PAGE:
Objects as varied as copper wire, x-ray images, metal prints, music, and computer generated materials are used in surprising artistic ways in a mixed media exhibition called Techknowledge at Holy Family University.
From September 4-26, Holy Family University Art Gallery will host various works of six artists from The Philadelphia Chapter of the Women’s Caucus for Art, a national organization committed to educating the public about the artistic contributions of women.
The Art Gallery is located in the Lower Level of the Northeast Campus’ Education and Technology Center, 9801 Frankford Avenue in Northeast Philadelphia.
Gallery hours are Monday through Friday 8 am to 9 pm and Saturday and Sunday noon to 4 pm. Schools and large groups are welcome. Exhibits and reception events are free and open to the public.
For arrangements or more information call Professor Pamela Flynn, 267-341-3418, or e-mail email@example.com.
A panel discussion and artists’ reception is scheduled for September 20 starting at 6:30 pm in the art gallery.
The panel discussion titled “Technology: Accepting of/Adapting to/Embracing” will be led by Professor and Writing Coordinator Janice Showler, PhD; film and spoken word artist Bonnie MacAllister, MAT; and multimedia artist Laura Petrovich-Cheney, MFA.
Technology is described as the making, modification, usage and knowledge of tools, machines, techniques, crafts, and systems used to solve a problem, improve a solution, achieve a goal or perform a function. Work in this exhibit addresses a full range of that knowledge.
Karen Love Cooler is a painter, sculptor, printmaker, and mixed media artist who’s exhibited work professionally for more than 15 years. Her work in this exhibit uses images of menhirs found in Portugal. Menhirs are large upright stones ancient people used to measure the passage of time. Cooler used her digital photos to create paintings shown in the exhibit.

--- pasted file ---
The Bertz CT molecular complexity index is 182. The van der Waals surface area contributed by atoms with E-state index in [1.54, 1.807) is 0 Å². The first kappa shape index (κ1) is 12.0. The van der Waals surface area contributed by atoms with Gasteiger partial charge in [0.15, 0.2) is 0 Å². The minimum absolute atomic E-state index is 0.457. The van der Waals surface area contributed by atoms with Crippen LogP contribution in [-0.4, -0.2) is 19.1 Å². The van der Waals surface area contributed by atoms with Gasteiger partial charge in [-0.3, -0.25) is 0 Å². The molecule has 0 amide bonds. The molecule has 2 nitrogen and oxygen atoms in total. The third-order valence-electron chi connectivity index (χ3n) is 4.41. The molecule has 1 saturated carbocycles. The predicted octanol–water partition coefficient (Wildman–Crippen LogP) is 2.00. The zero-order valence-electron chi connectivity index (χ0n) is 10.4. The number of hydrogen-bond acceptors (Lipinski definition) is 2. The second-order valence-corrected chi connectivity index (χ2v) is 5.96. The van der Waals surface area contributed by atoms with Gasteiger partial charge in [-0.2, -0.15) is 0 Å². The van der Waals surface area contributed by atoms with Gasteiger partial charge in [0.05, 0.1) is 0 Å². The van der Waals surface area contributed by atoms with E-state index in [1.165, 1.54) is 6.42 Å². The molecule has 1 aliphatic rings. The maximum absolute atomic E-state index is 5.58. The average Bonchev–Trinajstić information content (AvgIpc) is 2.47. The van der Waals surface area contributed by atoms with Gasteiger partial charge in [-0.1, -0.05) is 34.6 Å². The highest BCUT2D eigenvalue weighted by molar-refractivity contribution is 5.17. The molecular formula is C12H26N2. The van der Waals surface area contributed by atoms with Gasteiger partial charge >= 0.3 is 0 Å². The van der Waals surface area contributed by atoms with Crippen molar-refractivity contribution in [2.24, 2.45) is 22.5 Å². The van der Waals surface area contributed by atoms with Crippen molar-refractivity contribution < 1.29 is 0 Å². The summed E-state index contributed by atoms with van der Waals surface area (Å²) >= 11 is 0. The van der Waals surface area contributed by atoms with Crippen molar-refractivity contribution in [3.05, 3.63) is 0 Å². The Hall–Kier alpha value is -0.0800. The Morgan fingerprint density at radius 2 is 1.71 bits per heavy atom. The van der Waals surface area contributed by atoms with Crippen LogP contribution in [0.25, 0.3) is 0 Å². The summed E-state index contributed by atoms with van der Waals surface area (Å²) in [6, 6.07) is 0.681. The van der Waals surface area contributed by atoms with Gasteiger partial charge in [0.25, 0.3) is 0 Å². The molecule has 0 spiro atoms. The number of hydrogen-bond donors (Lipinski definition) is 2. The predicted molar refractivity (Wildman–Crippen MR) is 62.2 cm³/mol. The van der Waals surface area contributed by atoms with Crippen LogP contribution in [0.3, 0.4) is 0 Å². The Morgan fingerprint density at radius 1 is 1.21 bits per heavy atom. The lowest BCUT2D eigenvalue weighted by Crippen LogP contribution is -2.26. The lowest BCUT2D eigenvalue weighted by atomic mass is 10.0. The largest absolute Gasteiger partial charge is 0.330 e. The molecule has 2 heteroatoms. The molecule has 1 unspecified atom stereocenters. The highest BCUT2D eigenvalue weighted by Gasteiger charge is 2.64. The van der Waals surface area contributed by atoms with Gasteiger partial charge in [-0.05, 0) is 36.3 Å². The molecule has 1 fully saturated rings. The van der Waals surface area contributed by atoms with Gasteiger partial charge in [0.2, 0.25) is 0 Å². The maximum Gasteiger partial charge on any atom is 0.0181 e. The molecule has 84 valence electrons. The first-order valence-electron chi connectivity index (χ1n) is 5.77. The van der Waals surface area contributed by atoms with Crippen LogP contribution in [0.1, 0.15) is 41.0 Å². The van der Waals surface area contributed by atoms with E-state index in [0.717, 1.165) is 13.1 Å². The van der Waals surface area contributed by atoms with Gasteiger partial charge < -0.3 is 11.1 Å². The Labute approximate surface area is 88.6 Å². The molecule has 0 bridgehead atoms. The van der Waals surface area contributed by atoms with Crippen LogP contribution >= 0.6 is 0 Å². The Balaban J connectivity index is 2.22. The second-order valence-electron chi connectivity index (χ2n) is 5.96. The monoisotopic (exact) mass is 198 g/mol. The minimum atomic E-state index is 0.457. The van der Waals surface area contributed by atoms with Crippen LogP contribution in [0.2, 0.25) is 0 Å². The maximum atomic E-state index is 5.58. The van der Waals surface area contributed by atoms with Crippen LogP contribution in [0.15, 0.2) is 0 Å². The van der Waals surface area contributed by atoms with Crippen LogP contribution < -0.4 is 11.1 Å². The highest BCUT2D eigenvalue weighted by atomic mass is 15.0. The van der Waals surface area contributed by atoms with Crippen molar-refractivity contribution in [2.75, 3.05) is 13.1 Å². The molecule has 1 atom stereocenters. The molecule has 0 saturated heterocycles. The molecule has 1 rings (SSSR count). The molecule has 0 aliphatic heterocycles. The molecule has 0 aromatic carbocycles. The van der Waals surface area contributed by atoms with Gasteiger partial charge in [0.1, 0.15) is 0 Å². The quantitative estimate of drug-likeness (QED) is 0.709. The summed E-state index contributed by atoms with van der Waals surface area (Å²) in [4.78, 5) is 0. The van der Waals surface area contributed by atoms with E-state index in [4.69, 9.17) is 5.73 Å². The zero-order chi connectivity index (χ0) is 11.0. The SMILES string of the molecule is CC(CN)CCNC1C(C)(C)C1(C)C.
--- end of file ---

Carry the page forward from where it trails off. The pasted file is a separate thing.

Nicole Patrice Dul is a printmaker and art and culture administrator, who teaches art at Holy Family. Her work is comprised of representational imagery translated into intaglio, relief, and planographic prints, mixed media paintings, and artist books. The Philadelphia area artist has shown work in many exhibitions and is a member of Orchard Artworks, a fine arts and crafts cooperative gallery in Bryn Athyn.
Elaine M. Erne is an artist who uses dark humor in art as a means of expressing dilemma. She has developed a series of prints and drawings called the “Lives and Traumas of Stuffed Animals”, a series done using lithography with traditional and non-traditional materials. She teaches at Moore College of Art in Philadelphia.
Danielle Ferrell ’11 of Philadelphia will exhibit multimedia work that confronts themes of memory advertisement, awareness, brainstorming, and process in a piece called “No Flash Please”. Her work uses chine collé print-making technique in which the image is transferred to a surface that is bonded to a heavier support in the printing process.
Bonnie MacAllister uses animation techniques like stop-action in her work. She has trained in Super 8, and linear and nonlinear editing, as well as non-commercial broadcasting. Her recent exhibits include works done in film with original soundtracks, still photography printed on metal, fiber art, and spoken word performance. She is from Philadelphia.
Laura Petrovich-Cheney is a multimedia artist and beekeeper from Asbury Park, New Jersey, who uses photography to create a visual narrative which she shares with the world through Facebook, Tumblr, Pinterest, and her website. “The results are always spontaneous and the act is never static,” she said.
Janice Showler is a writing coordinator and Associate Professor of English at Holy Family who is fascinated by efforts to build computers with human behavior. Her preliminary research suggests that computers are not only changing how we live today, but also what makes us human.